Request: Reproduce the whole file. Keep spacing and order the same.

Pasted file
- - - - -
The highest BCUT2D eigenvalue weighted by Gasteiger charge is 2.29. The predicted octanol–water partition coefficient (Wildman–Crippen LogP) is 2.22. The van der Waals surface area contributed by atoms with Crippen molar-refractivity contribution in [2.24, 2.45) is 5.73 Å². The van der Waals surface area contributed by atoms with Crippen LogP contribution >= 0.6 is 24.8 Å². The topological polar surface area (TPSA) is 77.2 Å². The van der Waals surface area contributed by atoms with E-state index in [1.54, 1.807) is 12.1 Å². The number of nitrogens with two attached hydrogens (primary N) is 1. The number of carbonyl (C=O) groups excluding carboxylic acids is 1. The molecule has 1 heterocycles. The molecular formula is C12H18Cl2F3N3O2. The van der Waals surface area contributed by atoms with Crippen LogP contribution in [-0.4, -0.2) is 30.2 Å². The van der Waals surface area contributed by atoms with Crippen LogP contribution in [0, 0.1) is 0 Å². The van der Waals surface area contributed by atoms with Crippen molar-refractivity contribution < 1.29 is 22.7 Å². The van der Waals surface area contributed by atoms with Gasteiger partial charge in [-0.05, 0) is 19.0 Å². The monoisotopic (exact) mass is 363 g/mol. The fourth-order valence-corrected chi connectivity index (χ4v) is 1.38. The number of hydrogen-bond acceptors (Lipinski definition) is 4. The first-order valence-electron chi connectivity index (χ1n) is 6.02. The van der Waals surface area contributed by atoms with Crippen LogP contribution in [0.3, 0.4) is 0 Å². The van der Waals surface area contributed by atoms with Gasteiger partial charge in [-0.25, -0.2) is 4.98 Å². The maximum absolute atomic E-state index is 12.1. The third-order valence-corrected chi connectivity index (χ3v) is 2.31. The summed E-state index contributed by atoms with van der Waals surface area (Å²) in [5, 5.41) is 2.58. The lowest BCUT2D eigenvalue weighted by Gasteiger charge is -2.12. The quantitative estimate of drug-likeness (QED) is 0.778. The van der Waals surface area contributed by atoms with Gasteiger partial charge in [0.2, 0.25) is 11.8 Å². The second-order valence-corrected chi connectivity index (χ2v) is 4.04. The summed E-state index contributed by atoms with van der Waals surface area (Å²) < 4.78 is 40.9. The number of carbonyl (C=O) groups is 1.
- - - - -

The highest BCUT2D eigenvalue weighted by Gasteiger charge is 2.29. The predicted octanol–water partition coefficient (Wildman–Crippen LogP) is 2.22. The van der Waals surface area contributed by atoms with Crippen molar-refractivity contribution in [2.24, 2.45) is 5.73 Å². The van der Waals surface area contributed by atoms with Crippen LogP contribution >= 0.6 is 24.8 Å². The topological polar surface area (TPSA) is 77.2 Å². The van der Waals surface area contributed by atoms with E-state index in [1.54, 1.807) is 12.1 Å². The number of nitrogens with two attached hydrogens (primary N) is 1. The number of carbonyl (C=O) groups excluding carboxylic acids is 1. The molecule has 1 heterocycles. The molecular formula is C12H18Cl2F3N3O2. The van der Waals surface area contributed by atoms with Crippen LogP contribution in [-0.4, -0.2) is 30.2 Å². The van der Waals surface area contributed by atoms with Crippen LogP contribution in [0, 0.1) is 0 Å². The van der Waals surface area contributed by atoms with Crippen molar-refractivity contribution < 1.29 is 22.7 Å². The van der Waals surface area contributed by atoms with Gasteiger partial charge in [-0.05, 0) is 19.0 Å². The monoisotopic (exact) mass is 363 g/mol. The fourth-order valence-corrected chi connectivity index (χ4v) is 1.38. The number of hydrogen-bond acceptors (Lipinski definition) is 4. The first-order valence-electron chi connectivity index (χ1n) is 6.02. The van der Waals surface area contributed by atoms with Crippen LogP contribution in [0.3, 0.4) is 0 Å². The van der Waals surface area contributed by atoms with Gasteiger partial charge in [-0.25, -0.2) is 4.98 Å². The maximum absolute atomic E-state index is 12.1. The third-order valence-corrected chi connectivity index (χ3v) is 2.31. The summed E-state index contributed by atoms with van der Waals surface area (Å²) in [5, 5.41) is 2.58. The lowest BCUT2D eigenvalue weighted by Gasteiger charge is -2.12. The quantitative estimate of drug-likeness (QED) is 0.778. The van der Waals surface area contributed by atoms with Gasteiger partial charge in [0.2, 0.25) is 11.8 Å². The second-order valence-corrected chi connectivity index (χ2v) is 4.04. The summed E-state index contributed by atoms with van der Waals surface area (Å²) < 4.78 is 40.9. The number of carbonyl (C=O) groups is 1.